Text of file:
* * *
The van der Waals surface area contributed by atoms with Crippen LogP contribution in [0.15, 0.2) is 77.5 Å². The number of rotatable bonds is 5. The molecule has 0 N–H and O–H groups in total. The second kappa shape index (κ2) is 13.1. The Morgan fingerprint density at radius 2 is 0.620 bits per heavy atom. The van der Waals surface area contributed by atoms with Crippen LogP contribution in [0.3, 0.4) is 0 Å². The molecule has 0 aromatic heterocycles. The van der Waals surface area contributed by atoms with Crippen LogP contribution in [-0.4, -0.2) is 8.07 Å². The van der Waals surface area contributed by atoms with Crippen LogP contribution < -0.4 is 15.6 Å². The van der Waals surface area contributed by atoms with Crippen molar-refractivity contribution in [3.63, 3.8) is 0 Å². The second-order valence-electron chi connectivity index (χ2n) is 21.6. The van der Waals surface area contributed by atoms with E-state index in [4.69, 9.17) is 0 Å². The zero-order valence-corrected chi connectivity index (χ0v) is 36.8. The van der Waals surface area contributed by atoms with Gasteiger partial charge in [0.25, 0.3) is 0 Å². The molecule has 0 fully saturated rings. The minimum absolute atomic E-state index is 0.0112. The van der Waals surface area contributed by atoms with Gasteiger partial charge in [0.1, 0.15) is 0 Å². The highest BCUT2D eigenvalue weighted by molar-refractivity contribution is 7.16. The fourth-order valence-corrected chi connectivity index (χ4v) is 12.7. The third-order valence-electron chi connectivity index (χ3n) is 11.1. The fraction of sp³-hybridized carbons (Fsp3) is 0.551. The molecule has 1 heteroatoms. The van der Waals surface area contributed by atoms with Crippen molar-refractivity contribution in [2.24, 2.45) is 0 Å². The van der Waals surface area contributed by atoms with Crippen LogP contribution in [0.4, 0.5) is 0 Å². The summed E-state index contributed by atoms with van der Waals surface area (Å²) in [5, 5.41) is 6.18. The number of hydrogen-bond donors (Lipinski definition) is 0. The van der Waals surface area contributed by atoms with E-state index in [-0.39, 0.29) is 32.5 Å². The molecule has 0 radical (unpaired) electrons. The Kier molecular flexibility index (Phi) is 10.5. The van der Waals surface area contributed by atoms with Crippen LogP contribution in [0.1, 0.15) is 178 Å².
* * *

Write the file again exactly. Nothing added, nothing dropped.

The van der Waals surface area contributed by atoms with Crippen LogP contribution in [0.15, 0.2) is 77.5 Å². The number of rotatable bonds is 5. The molecule has 0 N–H and O–H groups in total. The second kappa shape index (κ2) is 13.1. The Morgan fingerprint density at radius 2 is 0.620 bits per heavy atom. The van der Waals surface area contributed by atoms with Crippen LogP contribution in [0.3, 0.4) is 0 Å². The molecule has 0 aromatic heterocycles. The van der Waals surface area contributed by atoms with Crippen LogP contribution in [-0.4, -0.2) is 8.07 Å². The van der Waals surface area contributed by atoms with Crippen LogP contribution < -0.4 is 15.6 Å². The van der Waals surface area contributed by atoms with Crippen molar-refractivity contribution in [3.63, 3.8) is 0 Å². The second-order valence-electron chi connectivity index (χ2n) is 21.6. The van der Waals surface area contributed by atoms with E-state index in [4.69, 9.17) is 0 Å². The zero-order valence-corrected chi connectivity index (χ0v) is 36.8. The van der Waals surface area contributed by atoms with Gasteiger partial charge in [0.25, 0.3) is 0 Å². The molecule has 0 fully saturated rings. The minimum absolute atomic E-state index is 0.0112. The van der Waals surface area contributed by atoms with Gasteiger partial charge in [0.1, 0.15) is 0 Å². The highest BCUT2D eigenvalue weighted by molar-refractivity contribution is 7.16. The fourth-order valence-corrected chi connectivity index (χ4v) is 12.7. The third-order valence-electron chi connectivity index (χ3n) is 11.1. The fraction of sp³-hybridized carbons (Fsp3) is 0.551. The molecule has 1 heteroatoms. The van der Waals surface area contributed by atoms with Crippen molar-refractivity contribution in [2.24, 2.45) is 0 Å². The van der Waals surface area contributed by atoms with Crippen LogP contribution in [0.4, 0.5) is 0 Å². The summed E-state index contributed by atoms with van der Waals surface area (Å²) in [5, 5.41) is 6.18. The number of hydrogen-bond donors (Lipinski definition) is 0. The van der Waals surface area contributed by atoms with E-state index in [-0.39, 0.29) is 32.5 Å². The molecule has 0 radical (unpaired) electrons. The Kier molecular flexibility index (Phi) is 10.5. The van der Waals surface area contributed by atoms with Crippen LogP contribution in [0.1, 0.15) is 178 Å².